Serendipity Counselling York

Serendipity helps individuals, employers and charities access therapeutic services for themselves or those they work with, to improve their mental health and wellbeing.

We believe everyone should have access to counselling when they need it. We aim to offer appointments within a week. We work with a wide and diverse range of clients and issues. Our counselling team have experience in working with children, young people and adults. We also offer relationship counselling.

All our counsellors are members of the British Association of Counsellors and Psychotherapists (BACP). We are work to an ethical framework. We are all supervised and insured.

We work with charities who trust us to deliver the therapeutic work as part of their suicide prevention plans. We support those working on the front line with these clients through clinical supervision to ensure their mental health wellbeing.

Serendipity works to meet the mental health needs within our community.

How does your organisation contribute to preventing suicide and supporting those affected by it?

Serendipity works with children, adolescents and adults who are experiencing issues that are affecting their mental health. Every week we see over 60 clients at our counselling practice in psychological distress. Often, these are clients who have struggled to access NHS services.

We work with all members of our community through our private work, our affordable counselling offer and through the fully funded charity pathways. Each client is risk assessed to ensure we are the right service for them and we provide onward referrals where the risk threshold is active.

We work with those experiencing suicidal ideation, clients who have come through suicide and those bereaved by suicide.

We attend and contribute to events aimed at promoting suicide prevention. We believe that working in and being seen in the community reduces the stigma and barriers to accessing counselling. We support the York annual Time to Remember Service and deliver talks at our charity partners events on a regular basis.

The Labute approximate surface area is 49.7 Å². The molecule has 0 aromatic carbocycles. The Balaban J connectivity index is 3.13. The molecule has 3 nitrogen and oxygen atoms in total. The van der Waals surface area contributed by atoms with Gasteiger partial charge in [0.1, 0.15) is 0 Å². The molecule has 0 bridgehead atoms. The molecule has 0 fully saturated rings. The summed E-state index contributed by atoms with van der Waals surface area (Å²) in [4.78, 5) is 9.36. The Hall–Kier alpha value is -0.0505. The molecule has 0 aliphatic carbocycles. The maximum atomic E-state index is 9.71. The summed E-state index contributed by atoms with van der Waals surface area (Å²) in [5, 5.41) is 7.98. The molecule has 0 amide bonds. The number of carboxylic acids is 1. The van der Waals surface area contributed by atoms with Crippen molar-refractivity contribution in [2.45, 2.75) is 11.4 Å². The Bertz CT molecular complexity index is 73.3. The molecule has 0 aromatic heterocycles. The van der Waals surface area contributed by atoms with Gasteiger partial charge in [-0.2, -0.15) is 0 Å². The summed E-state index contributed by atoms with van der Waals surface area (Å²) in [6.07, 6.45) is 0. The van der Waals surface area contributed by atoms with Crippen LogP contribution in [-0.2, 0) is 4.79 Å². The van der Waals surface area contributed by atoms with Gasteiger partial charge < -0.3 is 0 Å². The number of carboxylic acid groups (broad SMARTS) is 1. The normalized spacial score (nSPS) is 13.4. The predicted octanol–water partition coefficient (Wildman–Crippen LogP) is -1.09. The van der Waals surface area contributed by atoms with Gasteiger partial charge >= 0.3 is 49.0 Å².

As the demand for our service grows, so does our practice. We are flexible in our working approach and have excellent links within our community to foster growth.

What are your current priorities?

As a growing practice we focus on meeting the needs of our existing clients and collaborations. Moving forward we recognise the need to review and meet the needs of our collaborations through safer referral processes and risk assessments to ensure the quality of service to all.

As we continue to meet the growing needs of our community through future collaborations, we invite those we work with to contribute to our working policy on Suicide Prevention. We take learning from reports and practice evaluations to ensure best practice for all areas of our work. We are proud of the work we do and by joining the NSPA we aim to embed best practice in our service and our service level agreements.

What challenges are you currently facing?

Our priority is working with clients who are experiencing psychological distress. It can be challenging working with clients who are experiencing suicidal thoughts, and we have a robust safeguarding policy with clear procedures in place. Our team are clear on their roles and responsibilities when working with clients presenting with high risk.

Working with our partners in the community we know the impact on front line workers of the threat of suicide from their clients. Providing a safe, empathic and non judgemental space, we encourage them to learn and grow from their experiences. We continue to work with them to inform best practice. We work in collaboration to support the identification of individuals and groups in high risk categories. We offer advice and guidance on how to manage risk within the groups and how to reduce the impact of risk on both volunteers and other clients. We offer a safe space to charity workers to come together and receive both 1:1 and group supervision through our qualified counsellors and supervisors.

Reducing the stigma in talking about mental health issues and suicide prevention is a key challenge for us and one we continue to work with.